FotoForensics Analyzes if Photo has been Modified or Photoshopped

When you see a photo of a girl on the Internet that is perfectly beautiful with large round eyes, sharp oval face, smooth blemish free skin, sexy body and thin long slender legs, you may wonder if the photo is even real or actually modified with an image manipulation program? “Photoshopping” images has caused quite a storm in recent years because of the unnatural impression it gives to people and many advertisements and magazines have been accused of retouching just about every image they use. While some people may just accuse or slander that the photo is fake because of manipulation without any proof, it would be even better to analyze a photo yourself to see if it is indeed modified or not.

While it seems pretty much impossible for anyone to analyze photo manipulation, FotoForensics is a website offering a free service that uses an Error Level Analysis (ELA) algorithm to determine if a picture is real or computer graphics, if it was modified, and even how it was modified. All you need to do is either upload the picture from your computer or provide a direct link to the image for FotoForensics to evaluate the error level potential. Once the picture has been analyzed, the result page shows both the original image and the ELA. You can even move the mouse cursor over to the original image which will turn into the ELA image for easier reference.

FotoForensicsThe resaved image was digitally modified: books were copied and a toy dinosaur was added

Unfortunately analyzing the ELA requires training and practice, you can’t just look at an image and instantly say whether it’s been tampered with or not. With a bit of experience ELA users can also learn to identify image scaling, quality, cropping, and resave transformations. You can visit the tutorial page created by FotoForensics to learn the basics on ELA analysis.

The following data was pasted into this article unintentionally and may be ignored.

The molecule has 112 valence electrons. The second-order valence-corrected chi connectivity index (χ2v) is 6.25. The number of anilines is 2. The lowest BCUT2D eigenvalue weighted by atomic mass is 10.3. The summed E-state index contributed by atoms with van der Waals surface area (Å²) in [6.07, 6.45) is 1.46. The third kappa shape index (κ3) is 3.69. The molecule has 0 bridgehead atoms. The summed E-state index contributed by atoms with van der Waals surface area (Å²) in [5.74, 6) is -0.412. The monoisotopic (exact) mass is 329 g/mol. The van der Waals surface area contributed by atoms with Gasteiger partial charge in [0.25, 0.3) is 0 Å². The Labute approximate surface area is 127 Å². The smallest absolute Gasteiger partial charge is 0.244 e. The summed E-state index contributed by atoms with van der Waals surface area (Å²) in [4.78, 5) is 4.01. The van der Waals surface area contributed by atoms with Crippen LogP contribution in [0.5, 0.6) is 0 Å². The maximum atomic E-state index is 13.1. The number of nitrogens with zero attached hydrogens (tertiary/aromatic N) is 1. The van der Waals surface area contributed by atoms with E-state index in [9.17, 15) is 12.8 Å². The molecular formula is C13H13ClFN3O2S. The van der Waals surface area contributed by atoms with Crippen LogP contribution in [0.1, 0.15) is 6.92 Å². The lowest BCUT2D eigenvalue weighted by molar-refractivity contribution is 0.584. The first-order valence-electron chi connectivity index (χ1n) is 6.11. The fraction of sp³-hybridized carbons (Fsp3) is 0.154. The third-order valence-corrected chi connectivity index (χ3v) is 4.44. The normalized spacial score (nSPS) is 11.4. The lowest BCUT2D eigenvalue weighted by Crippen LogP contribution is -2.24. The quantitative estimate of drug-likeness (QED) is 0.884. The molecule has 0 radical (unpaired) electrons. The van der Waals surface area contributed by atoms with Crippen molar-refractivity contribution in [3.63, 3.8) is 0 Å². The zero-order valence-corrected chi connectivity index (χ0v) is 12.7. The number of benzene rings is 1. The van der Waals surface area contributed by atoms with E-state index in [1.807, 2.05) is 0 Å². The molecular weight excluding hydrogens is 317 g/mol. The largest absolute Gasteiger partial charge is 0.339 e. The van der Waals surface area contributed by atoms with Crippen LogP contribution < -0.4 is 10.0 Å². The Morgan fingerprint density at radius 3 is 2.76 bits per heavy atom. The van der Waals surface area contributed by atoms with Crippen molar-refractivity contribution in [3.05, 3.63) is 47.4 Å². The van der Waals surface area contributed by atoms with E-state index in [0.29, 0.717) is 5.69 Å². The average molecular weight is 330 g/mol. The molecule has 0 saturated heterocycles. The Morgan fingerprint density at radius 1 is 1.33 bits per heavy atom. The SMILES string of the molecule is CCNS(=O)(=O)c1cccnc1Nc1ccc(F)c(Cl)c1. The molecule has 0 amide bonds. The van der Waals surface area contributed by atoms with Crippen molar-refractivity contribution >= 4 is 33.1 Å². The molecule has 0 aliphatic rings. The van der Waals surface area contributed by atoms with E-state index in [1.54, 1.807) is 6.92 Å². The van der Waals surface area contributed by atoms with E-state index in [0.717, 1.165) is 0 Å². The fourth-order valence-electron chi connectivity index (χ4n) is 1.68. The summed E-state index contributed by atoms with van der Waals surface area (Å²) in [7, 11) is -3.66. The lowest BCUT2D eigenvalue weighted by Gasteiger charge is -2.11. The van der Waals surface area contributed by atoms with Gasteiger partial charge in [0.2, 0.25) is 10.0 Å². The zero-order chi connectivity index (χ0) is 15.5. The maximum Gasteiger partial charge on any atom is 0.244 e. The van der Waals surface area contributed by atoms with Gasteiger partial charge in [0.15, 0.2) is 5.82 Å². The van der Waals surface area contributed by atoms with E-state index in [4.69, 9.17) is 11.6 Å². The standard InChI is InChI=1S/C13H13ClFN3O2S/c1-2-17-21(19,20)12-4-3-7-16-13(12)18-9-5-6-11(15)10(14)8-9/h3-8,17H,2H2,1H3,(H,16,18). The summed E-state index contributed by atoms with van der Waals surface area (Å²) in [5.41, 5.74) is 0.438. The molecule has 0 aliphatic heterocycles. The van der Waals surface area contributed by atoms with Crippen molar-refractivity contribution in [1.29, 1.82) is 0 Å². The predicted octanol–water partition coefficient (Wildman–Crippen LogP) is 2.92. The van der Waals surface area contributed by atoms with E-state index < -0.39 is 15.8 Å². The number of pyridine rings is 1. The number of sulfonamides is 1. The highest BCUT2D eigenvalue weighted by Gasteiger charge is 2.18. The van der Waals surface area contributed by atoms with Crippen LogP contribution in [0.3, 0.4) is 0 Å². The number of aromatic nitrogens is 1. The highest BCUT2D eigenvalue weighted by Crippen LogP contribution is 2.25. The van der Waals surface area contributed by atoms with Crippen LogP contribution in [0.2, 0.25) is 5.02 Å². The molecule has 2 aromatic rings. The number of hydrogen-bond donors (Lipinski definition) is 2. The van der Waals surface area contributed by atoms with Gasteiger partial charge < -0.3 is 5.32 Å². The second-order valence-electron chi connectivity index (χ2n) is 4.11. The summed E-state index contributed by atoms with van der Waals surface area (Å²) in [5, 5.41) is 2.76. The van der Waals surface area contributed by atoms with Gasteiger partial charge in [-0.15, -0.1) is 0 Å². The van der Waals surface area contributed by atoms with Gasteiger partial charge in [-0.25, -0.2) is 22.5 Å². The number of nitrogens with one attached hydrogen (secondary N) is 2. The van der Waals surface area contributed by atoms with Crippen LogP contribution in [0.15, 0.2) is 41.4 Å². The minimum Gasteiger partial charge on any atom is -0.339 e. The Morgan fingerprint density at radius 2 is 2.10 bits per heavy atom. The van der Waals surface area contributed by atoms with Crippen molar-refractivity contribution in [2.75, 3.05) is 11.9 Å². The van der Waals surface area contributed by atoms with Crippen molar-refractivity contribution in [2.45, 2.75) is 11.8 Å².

To get a more accurate result, it is best to use the “original” picture instead of the ones that have been resaved or resized, which unfortunately, is the case for a lot of images on the web. For example, in SmugMug, you get to select the view size (Small, Medium, Large, XLarge, X2Large, X3Large, Original) and you should use the one that is the largest if Original is not available. The same goes to Flickr where you should select Original at the All Sizes page.

This makes sense really, because to know if the image has been modified from the original, it’s not much good if it’s been modified again since by other people, even a simple resize. FotoForensics can only analyze JPEG and PNG image format. If the image size is too large, then it won’t be accepted as well. I’m not sure what is the actual limit but a 6MB picture was rejected.

Visit FotoForensics

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